This 2010 911 GT3 RS (RennSport) might be restrained by acres of concrete and metal railings, but it still manages to look blindingly fast while standing still inside of this West 14th street parking garage. The Carerra-based racer is essentially a street legal race car. Seriously, it’s a homologation version of the GT3 RSR racing car used for competition events like Sebring and the 24 Hours of Le Mans. Hopefully the owner escapes from the concrete jungle once and a while to let this baby stretch out her lightweight flywheel (yes, I’m talking dirty with automotive jargon).
Entries from June 30th, 2011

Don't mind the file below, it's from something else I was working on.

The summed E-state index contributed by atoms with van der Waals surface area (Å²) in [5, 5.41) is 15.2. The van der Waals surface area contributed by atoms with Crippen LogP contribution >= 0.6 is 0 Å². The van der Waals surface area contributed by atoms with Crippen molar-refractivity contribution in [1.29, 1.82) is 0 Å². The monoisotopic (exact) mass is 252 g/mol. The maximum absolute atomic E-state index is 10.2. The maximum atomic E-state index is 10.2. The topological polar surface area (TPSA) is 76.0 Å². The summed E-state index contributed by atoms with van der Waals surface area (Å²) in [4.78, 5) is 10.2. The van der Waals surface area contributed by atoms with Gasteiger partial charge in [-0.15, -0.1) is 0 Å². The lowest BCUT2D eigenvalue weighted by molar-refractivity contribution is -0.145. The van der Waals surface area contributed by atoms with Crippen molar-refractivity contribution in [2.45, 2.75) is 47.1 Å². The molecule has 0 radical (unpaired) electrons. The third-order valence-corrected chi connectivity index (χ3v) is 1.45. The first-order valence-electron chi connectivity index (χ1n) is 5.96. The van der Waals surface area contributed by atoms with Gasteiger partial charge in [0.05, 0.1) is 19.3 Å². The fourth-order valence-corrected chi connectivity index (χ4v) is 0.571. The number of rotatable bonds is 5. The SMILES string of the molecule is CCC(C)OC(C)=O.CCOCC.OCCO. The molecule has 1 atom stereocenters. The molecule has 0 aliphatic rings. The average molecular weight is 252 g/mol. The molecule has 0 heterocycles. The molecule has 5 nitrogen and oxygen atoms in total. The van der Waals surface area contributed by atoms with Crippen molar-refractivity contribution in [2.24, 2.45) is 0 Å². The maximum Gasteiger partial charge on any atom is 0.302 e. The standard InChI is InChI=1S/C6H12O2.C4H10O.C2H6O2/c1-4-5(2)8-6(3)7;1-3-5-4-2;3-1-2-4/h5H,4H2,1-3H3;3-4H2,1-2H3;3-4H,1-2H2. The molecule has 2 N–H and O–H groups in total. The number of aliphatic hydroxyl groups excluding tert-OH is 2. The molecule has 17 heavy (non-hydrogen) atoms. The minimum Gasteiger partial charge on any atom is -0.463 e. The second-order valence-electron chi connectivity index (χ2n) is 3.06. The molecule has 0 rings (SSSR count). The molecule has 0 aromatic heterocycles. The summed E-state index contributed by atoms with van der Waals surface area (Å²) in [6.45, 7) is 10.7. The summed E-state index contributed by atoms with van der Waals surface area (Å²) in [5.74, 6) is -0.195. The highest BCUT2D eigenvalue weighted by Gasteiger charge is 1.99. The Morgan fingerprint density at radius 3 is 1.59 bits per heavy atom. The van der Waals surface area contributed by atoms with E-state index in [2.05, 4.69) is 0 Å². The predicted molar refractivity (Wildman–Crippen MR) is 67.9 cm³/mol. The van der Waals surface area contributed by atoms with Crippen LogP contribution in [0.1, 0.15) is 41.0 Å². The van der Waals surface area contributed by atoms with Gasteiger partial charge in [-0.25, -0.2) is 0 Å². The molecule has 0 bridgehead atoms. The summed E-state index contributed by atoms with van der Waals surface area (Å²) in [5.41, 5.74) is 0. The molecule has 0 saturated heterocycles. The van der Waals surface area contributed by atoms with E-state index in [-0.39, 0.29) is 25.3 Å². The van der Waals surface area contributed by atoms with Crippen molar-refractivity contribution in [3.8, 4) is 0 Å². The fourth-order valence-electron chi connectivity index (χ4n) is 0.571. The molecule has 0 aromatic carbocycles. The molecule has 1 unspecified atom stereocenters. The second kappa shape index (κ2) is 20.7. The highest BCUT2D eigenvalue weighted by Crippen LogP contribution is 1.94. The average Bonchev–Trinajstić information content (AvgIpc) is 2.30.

Don’t let the pretty pictures fool you. This ain’t one of those ordinary shows with classic cars frolicking around the fair grounds. Bloomington Gold judges will inspect your 20+ year old Corvette like an overzealous TSA agent trying to make quota at the end of the month. A team of disgustingly knowledgeable judges, each dedicated to a different aspect of the car (interior, engine bay, exterior finish, etc), painstakingly explore vehicle originality through details as specific as engine hose markings and the correct amount of glue overflow that’s supposed to appear inside of a door jab. Seriously, the check list of inspection points took the team a good 35-40 minutes to run through. The goal is to have the least number of points deducted from your overall score as to merit you a Certified Gold rating (within 95-100% of typical factory originality), Silver (between 90-94% are Silver Certified) and Bronze Certified (between 85-89%). And that was only day 1. Day 2 focused on establishing what Bloomington calls Survivor status. Survivors are unrestored, 20+ years old, can pass a road test of over 20 miles, and remain over 50% un restored, un-finished, or unaltered. Our ’65 Fuel Injected C2 [roadster pictured below] took honors in both categories. A proud day to be certain.